Everyone that has a website would love to see the number of visitors and ranking of the site increasing. A lot of people go great length for traffic and ranking. Sometimes the approaches are not very useful, or flat out dangerous for the promoted site.
This infographic shows a few ways of negative SEO that will harm your site and have a none desired effect and will turn your site in a zombie. Have a look.
Promoting your website or blog is an important task you should not neglect. One of the most important, and most difficult, parts of website and blog promotion is link building. Especially over the last two years link building became more and more problematic and a lot of web masters hesitated to use this kind of promotion.
Have a look at this infographic and see the problems and issues with link building.
Having a website that fits all devices these days is a challenge. While fitting the device might not be so much the problem, the loading time on different devices is a problem.
No matter where, your customers and readers have expectations. If a site on a smartphone takes too long to load, the potential customer might not come back.
Have a look at this infographic and see the problems and the consequences from slow responsive web design sites:
Check Your Bounce Rate – If you are doing business on the web and have Google Analytics setup for your website, it’s very likely that you know the bounce rate for your website. But, do you know anything about how … Continue reading
To market your goods online you initially build a website, but to get that website on the search engines requires the best use of SEO (Search Engine Optimization) techniques. Without SEO your competitors will be stealing precious traffic that you should be getting. To distill it down, it’s a technique to build visibility of your website online, by making sure that search engines recognize your pages, and give them maximum exposure. Continue reading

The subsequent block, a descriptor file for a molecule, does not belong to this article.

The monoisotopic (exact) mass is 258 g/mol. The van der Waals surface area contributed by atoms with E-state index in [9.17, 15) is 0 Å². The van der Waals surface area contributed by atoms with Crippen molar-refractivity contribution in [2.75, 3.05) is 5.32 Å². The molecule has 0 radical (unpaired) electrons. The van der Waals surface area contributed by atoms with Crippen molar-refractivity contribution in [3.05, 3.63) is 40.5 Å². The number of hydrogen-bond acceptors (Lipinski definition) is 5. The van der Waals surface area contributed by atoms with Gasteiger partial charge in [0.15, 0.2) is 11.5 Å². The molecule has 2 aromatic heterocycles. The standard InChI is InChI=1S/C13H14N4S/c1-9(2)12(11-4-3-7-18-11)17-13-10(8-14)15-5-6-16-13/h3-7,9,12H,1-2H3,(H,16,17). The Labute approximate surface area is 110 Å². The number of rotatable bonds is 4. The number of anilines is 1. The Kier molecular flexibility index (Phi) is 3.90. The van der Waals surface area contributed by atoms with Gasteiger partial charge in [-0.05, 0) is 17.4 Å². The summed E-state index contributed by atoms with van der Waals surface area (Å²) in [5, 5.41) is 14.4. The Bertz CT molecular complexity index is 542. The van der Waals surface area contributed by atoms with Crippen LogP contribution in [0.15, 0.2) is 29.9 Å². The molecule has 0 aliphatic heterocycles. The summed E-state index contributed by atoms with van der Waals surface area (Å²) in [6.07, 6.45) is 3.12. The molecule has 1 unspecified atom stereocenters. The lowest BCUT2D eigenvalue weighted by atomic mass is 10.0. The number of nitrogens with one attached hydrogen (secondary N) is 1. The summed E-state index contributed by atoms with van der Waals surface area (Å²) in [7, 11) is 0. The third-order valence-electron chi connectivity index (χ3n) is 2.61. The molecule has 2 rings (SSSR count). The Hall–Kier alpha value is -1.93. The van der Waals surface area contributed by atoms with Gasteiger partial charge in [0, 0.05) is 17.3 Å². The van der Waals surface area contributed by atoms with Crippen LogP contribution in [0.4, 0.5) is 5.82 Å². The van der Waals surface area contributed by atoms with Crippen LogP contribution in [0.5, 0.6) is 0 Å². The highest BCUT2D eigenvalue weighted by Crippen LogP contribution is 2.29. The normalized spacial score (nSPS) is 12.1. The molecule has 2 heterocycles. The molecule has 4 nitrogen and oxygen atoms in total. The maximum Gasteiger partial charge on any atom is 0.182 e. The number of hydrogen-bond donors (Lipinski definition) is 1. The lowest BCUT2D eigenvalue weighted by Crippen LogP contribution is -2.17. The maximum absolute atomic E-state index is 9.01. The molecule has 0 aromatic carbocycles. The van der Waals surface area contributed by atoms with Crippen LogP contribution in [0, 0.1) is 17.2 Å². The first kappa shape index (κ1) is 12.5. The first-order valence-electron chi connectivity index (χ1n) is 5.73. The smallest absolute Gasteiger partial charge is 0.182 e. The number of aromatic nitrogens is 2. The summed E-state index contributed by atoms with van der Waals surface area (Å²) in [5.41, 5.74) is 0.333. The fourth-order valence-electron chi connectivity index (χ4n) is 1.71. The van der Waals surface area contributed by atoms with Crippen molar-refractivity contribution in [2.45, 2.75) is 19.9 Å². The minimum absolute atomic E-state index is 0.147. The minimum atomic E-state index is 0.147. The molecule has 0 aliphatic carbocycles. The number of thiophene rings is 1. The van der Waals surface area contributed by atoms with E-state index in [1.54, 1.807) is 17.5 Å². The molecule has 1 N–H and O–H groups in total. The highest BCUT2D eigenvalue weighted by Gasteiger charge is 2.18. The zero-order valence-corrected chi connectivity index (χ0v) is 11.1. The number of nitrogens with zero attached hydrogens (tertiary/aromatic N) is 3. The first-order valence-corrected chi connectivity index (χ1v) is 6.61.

How often do you use your smartphone to peruse a website? According to a recent survey, over the course of the past year visits to leading ecommerce websites from consumers’ mobile devices have skyrocketed. And the battle for smartphone supremacy is intensifying.
The infographic below illustrates the direction in which the mobile commerce is headed, and shows the race between iPhone and Android.
Digital marketing technology company Monetate issued the report from which this information is extracted. The report analyzed more than 100 million online shopping experiences to come up with the data below.
Have you shopped more frequently from your mobile device in the past year?
Source: Mashable.com, Monetate
September 4, 2012 in Business, Economy, Infographic, Technology
Tagged Android, Ecommerce, iPhone, Online, Shopping, Smartphones, Website
If you operate a website, you’re currently tied to one of 22 different top-level domains. We’re talking .com, .org and the ever-elusive .biz.
In June, the Internet Corporation for Assigned Names and Numbers (ICANN) agreed to create new generic top-level domains (gTLD), allowing companies and organizations to apply for domains that engender a more specific brand presence. For example, a car company could reserve .car or .bmw if it wished. Google applied for a staggering 101 gTLDs, including .lol.
This new opportunity comes with a hefty price tag — $185,000 simply to apply and an additional $25,000 annual fee, should a company’s domain application be accepted. For companies like Amazon, these numbers amount to chump change; however, the price forced most small organizations to bench their domain desires.
Other companies appeared out of nowhere to snatch up potentially lucrative gTLDs. Backed by $100 million in funding, domain registrar Donuts Inc. submitted 16% of all 1,931 applications. The company’s bill? $56.8 million.
The infograhic below, created by Column Five for Demandforce, breaks down the numbers behind ICANN’s new round of domain registration. We think you’ll especially enjoy the more creative submissions: .wtf and .unicorn are sure winners in our book.
Source: Mashable.com, column five, demandforce